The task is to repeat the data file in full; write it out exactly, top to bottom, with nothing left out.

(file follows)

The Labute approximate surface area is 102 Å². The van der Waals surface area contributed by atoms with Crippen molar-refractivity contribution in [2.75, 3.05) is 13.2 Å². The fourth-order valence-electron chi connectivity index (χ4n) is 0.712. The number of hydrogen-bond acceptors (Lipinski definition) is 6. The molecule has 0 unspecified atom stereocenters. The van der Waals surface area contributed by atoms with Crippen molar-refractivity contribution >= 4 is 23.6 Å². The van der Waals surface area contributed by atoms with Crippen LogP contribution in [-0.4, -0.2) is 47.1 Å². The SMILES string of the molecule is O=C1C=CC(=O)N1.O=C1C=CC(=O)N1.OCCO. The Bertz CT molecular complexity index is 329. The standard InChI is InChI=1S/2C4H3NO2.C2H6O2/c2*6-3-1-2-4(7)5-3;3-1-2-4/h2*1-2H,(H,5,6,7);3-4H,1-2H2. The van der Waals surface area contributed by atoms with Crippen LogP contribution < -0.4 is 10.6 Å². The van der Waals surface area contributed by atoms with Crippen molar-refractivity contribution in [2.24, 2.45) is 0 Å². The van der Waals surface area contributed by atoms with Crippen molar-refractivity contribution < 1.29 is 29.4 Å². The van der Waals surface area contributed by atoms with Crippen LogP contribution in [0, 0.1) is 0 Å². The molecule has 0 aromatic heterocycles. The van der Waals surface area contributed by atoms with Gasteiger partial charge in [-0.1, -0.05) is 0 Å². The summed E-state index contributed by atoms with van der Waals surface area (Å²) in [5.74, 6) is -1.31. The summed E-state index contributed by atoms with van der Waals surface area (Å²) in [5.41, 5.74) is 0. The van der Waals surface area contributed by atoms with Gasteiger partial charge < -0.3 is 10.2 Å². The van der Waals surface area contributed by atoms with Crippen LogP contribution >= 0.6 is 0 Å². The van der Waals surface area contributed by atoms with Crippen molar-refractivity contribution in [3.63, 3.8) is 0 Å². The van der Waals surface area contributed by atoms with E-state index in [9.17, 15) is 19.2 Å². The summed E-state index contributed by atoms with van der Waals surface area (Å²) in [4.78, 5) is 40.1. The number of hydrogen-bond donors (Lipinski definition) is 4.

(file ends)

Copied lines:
The Labute approximate surface area is 102 Å². The van der Waals surface area contributed by atoms with Crippen molar-refractivity contribution in [2.75, 3.05) is 13.2 Å². The fourth-order valence-electron chi connectivity index (χ4n) is 0.712. The number of hydrogen-bond acceptors (Lipinski definition) is 6. The molecule has 0 unspecified atom stereocenters. The van der Waals surface area contributed by atoms with Crippen molar-refractivity contribution >= 4 is 23.6 Å². The van der Waals surface area contributed by atoms with Crippen LogP contribution in [-0.4, -0.2) is 47.1 Å². The SMILES string of the molecule is O=C1C=CC(=O)N1.O=C1C=CC(=O)N1.OCCO. The Bertz CT molecular complexity index is 329. The standard InChI is InChI=1S/2C4H3NO2.C2H6O2/c2*6-3-1-2-4(7)5-3;3-1-2-4/h2*1-2H,(H,5,6,7);3-4H,1-2H2. The van der Waals surface area contributed by atoms with Crippen LogP contribution < -0.4 is 10.6 Å². The van der Waals surface area contributed by atoms with Crippen molar-refractivity contribution in [2.24, 2.45) is 0 Å². The van der Waals surface area contributed by atoms with Crippen molar-refractivity contribution < 1.29 is 29.4 Å². The van der Waals surface area contributed by atoms with Crippen LogP contribution in [0, 0.1) is 0 Å². The molecule has 0 aromatic heterocycles. The van der Waals surface area contributed by atoms with Gasteiger partial charge in [-0.1, -0.05) is 0 Å². The summed E-state index contributed by atoms with van der Waals surface area (Å²) in [5.74, 6) is -1.31. The summed E-state index contributed by atoms with van der Waals surface area (Å²) in [5.41, 5.74) is 0. The van der Waals surface area contributed by atoms with Gasteiger partial charge < -0.3 is 10.2 Å². The van der Waals surface area contributed by atoms with Crippen LogP contribution >= 0.6 is 0 Å². The van der Waals surface area contributed by atoms with Crippen molar-refractivity contribution in [3.63, 3.8) is 0 Å². The van der Waals surface area contributed by atoms with E-state index in [9.17, 15) is 19.2 Å². The summed E-state index contributed by atoms with van der Waals surface area (Å²) in [4.78, 5) is 40.1. The number of hydrogen-bond donors (Lipinski definition) is 4.